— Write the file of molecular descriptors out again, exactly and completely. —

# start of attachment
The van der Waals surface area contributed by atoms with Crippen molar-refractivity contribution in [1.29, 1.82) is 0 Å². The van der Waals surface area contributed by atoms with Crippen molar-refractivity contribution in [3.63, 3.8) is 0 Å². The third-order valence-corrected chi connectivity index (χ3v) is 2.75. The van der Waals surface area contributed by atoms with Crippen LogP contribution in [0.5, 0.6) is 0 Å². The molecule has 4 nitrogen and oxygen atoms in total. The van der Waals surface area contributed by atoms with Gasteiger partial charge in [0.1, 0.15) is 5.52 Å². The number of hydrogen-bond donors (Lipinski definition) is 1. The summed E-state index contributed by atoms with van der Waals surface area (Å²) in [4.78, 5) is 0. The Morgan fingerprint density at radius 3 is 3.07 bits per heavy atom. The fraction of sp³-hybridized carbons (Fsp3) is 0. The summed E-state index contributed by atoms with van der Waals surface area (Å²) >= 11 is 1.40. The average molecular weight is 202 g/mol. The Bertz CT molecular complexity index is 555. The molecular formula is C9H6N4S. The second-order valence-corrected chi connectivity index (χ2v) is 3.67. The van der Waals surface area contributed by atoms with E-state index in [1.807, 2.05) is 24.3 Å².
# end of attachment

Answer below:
The van der Waals surface area contributed by atoms with Crippen molar-refractivity contribution in [1.29, 1.82) is 0 Å². The van der Waals surface area contributed by atoms with Crippen molar-refractivity contribution in [3.63, 3.8) is 0 Å². The third-order valence-corrected chi connectivity index (χ3v) is 2.75. The van der Waals surface area contributed by atoms with Crippen LogP contribution in [0.5, 0.6) is 0 Å². The molecule has 4 nitrogen and oxygen atoms in total. The van der Waals surface area contributed by atoms with Gasteiger partial charge in [0.1, 0.15) is 5.52 Å². The number of hydrogen-bond donors (Lipinski definition) is 1. The summed E-state index contributed by atoms with van der Waals surface area (Å²) in [4.78, 5) is 0. The Morgan fingerprint density at radius 3 is 3.07 bits per heavy atom. The fraction of sp³-hybridized carbons (Fsp3) is 0. The summed E-state index contributed by atoms with van der Waals surface area (Å²) >= 11 is 1.40. The average molecular weight is 202 g/mol. The Bertz CT molecular complexity index is 555. The molecular formula is C9H6N4S. The second-order valence-corrected chi connectivity index (χ2v) is 3.67. The van der Waals surface area contributed by atoms with E-state index in [1.807, 2.05) is 24.3 Å².